The gallbladder is a small, pear-shaped organ that is found beneath the right side of your liver. Its main purpose is to collect bile, a liquid produced by the liver. Bile travels through ducts and is then delivered into the small intestine where it helps you digest the fat in your food.
Some people, however, tend to form gallstones. These are hard, rock-like lumps – varying in size from a few millimeters to a few centimeters — and made up of cholesterol, bile salts and calcium. If you have a tendency to form stones, they may gather in your gall bladder and block the flow of bile. This can cause pain, vomiting, indigestion, and occasionally, fever. Some people may also develop jaundice, a yellowing of the skin. Attacks can last from a few minutes to several hours.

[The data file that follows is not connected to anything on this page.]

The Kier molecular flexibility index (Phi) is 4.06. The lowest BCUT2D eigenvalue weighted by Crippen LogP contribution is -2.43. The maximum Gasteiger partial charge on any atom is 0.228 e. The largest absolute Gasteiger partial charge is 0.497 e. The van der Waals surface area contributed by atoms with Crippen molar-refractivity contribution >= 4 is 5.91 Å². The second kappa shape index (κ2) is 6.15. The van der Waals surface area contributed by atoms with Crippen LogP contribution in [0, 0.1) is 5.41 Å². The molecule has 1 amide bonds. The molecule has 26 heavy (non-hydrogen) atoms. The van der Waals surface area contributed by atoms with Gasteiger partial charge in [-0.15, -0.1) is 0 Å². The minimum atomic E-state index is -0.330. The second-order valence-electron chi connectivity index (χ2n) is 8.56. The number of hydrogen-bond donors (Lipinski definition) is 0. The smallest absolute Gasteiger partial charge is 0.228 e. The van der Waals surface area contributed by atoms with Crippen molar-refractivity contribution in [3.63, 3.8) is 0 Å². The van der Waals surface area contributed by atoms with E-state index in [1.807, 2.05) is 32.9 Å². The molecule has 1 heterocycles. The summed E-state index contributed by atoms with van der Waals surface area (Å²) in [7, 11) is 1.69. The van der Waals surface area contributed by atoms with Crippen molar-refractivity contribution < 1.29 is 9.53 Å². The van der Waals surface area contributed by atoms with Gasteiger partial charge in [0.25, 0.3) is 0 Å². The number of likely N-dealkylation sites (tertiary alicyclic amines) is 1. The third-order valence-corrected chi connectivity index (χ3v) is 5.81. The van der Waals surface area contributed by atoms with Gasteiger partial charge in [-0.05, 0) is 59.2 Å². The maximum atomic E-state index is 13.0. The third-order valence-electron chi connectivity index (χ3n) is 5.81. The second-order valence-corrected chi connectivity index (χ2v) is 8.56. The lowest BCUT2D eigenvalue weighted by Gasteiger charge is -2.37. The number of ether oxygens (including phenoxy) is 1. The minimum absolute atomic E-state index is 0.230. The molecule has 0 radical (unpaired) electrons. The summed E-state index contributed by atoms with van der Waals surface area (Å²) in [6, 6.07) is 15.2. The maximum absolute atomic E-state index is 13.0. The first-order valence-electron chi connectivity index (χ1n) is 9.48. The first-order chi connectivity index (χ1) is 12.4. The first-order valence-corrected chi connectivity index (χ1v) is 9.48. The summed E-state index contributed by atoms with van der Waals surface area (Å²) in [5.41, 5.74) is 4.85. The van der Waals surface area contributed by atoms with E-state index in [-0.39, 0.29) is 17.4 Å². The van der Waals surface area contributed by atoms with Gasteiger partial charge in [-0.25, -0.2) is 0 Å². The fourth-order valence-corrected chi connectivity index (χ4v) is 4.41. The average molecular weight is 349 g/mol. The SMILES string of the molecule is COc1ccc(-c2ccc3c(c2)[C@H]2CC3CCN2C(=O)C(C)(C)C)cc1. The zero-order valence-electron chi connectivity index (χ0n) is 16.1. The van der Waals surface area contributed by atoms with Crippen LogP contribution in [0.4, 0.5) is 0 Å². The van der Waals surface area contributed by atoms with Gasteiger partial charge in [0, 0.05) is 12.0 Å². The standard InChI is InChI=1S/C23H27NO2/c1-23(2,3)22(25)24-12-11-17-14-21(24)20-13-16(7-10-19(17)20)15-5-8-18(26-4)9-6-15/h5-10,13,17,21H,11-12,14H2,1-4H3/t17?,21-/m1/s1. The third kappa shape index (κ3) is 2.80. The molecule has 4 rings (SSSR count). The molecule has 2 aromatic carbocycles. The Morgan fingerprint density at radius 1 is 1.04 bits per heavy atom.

No one understands why some people form gallstones and others don’t, but both family history and hormones are thought to play a role. Women, people who are overweight, anyone with high cholesterol, people with chronic intestinal diseases such as ulcerative colitis and people over 40 are all at higher risk.